Monday, December 17, 2007

Orca whales hunt eider ducks for practice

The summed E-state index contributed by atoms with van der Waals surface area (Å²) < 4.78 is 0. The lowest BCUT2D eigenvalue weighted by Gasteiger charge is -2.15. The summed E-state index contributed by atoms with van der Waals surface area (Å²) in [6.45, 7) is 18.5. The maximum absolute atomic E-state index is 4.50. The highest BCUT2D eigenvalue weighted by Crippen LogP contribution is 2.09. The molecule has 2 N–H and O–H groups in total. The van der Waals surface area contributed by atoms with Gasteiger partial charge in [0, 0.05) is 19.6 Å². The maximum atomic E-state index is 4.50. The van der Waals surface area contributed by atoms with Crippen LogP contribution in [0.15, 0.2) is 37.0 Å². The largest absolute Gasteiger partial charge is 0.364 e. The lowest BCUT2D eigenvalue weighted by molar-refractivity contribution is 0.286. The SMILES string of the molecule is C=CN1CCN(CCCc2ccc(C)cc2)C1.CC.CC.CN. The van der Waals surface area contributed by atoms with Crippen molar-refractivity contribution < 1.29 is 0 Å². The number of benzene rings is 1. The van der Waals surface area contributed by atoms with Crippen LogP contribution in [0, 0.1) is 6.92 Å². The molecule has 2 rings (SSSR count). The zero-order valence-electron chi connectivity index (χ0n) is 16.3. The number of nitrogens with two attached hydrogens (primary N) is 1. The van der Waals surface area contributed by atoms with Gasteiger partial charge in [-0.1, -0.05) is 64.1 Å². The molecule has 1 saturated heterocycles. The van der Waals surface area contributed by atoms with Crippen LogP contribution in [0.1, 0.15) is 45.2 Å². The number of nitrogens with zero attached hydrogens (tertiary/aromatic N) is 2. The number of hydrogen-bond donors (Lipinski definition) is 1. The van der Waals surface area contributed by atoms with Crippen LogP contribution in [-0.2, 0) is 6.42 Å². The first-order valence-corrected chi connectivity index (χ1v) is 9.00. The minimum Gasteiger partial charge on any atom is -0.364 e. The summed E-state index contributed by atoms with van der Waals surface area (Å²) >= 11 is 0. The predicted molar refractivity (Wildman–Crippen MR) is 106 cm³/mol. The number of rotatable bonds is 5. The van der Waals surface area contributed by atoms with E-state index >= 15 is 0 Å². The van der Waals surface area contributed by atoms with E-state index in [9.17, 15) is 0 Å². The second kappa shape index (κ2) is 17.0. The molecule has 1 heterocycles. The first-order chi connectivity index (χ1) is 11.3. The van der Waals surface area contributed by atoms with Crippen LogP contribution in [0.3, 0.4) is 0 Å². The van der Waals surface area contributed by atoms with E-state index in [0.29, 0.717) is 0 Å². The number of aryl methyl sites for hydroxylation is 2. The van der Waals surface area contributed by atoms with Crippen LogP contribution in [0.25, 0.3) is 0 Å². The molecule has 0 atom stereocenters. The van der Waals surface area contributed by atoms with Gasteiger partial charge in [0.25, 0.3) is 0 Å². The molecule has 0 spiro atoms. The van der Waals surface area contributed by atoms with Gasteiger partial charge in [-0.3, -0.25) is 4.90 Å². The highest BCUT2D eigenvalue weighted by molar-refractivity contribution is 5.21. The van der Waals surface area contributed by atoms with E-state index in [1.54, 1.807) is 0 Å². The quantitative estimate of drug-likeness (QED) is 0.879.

Education time for young killer whales also means the hardest of lessons for eider ducks - or at least those surviving the experience.In pictures: Orca whales hunt eider ducksGrey seals are the main targets of orca pods venturing regularly into the inshore water of Scotland's Northern Isles but isolated attacks on groups of swimming eider have also been noted in recent years.One of the orca whales approaches the ducks to herd them towards the younger whalesThis happens during the late summer period when these largest of UK sea ducks can't take to the air through moulting their flight feathers - so making them vulnerable to one of the fiercest of marine predators.But why should huge hunters, averaging around eight metres long and weighing up to 7,200kgs (eight tons), with big appetites - even in captivity they eat 45kgs a day - bother with comparative small fry?One answer became obvious to leading UK wildlife photographer Hugh Harrop after a phone alert led to him dashing around 20 miles from his home near Maywick on the west coast of mainland Shetland.He reached Gulber Wick, near the Shetland capital, Lerwick, on the east coast just in time to see the tall dorsal fins of a five-member orca pod heading into the deep bay - towards a flock of 100 eider."Immediately the eider sensed danger and formed into a defensive pack - almost a solid raft of birds", said Harrop. "That was a big mistake - had they scattered widely it would have been harder for the orcas."At this point two adult whales, accompanied by a calf, split from the pod and began a manoeuvre that was clearly intended to herd the eider towards two older youngsters with them.The ducks tried to escape but, flapping their flight featherless stumpy wings, could do no more than run across the water's surface - and the two immature orcas began seizing and swallowing them one-by-one."I gained a distinct impression they were not hunting the eider because they were hungry", Harrop added. "Instead it seemed as if the adults were teaching the two immatures how to catch prey."Had they needed a square meal there were grey seals in the bay but these were ignored totally. Also, they could have caught all the eider if they'd wanted but after taking 30 - 40, they stopped. A whale near the terrified ducks (top) and one of them bashing their tail with joy"After that they just played around."They smashed their tails down on the surface, one rolled around on its back, then finally one of the youngsters stuck its head right out of the water as if to say goodbye."It was an extraordinary experience for me."This was one of the very few times orcas have been seen attacking eider flocks in the UK and probably the first time this awesome behaviour has been photographed here."The first documented account of Shetland eider being attacked by orcas came almost exactly two years earlier - in Bressay Sound, just north of Lerwick. Forty eider were eaten in just five minutes on that occasion.Later, in a report in the journal British Birds, Martin Heubeck, an Aberdeen University zoologist monitoring Shetland seabirds, pointed out such attacks could have serious implications for local eiders.He said Shetland's eider population - the latest estimate was 5,100 based on counts of moulting flocks - had fallen by 60 per cent during 1977-91 and since then by a further 27 per cent. The most recent decline seemed gradual, about two per cent annually"However, it may well accelerate if such behaviour by the pods of killer whales that cruise close inshore during summer becomes more frequent, taking almost one per cent of the total population in just five minutes."Information appearing on

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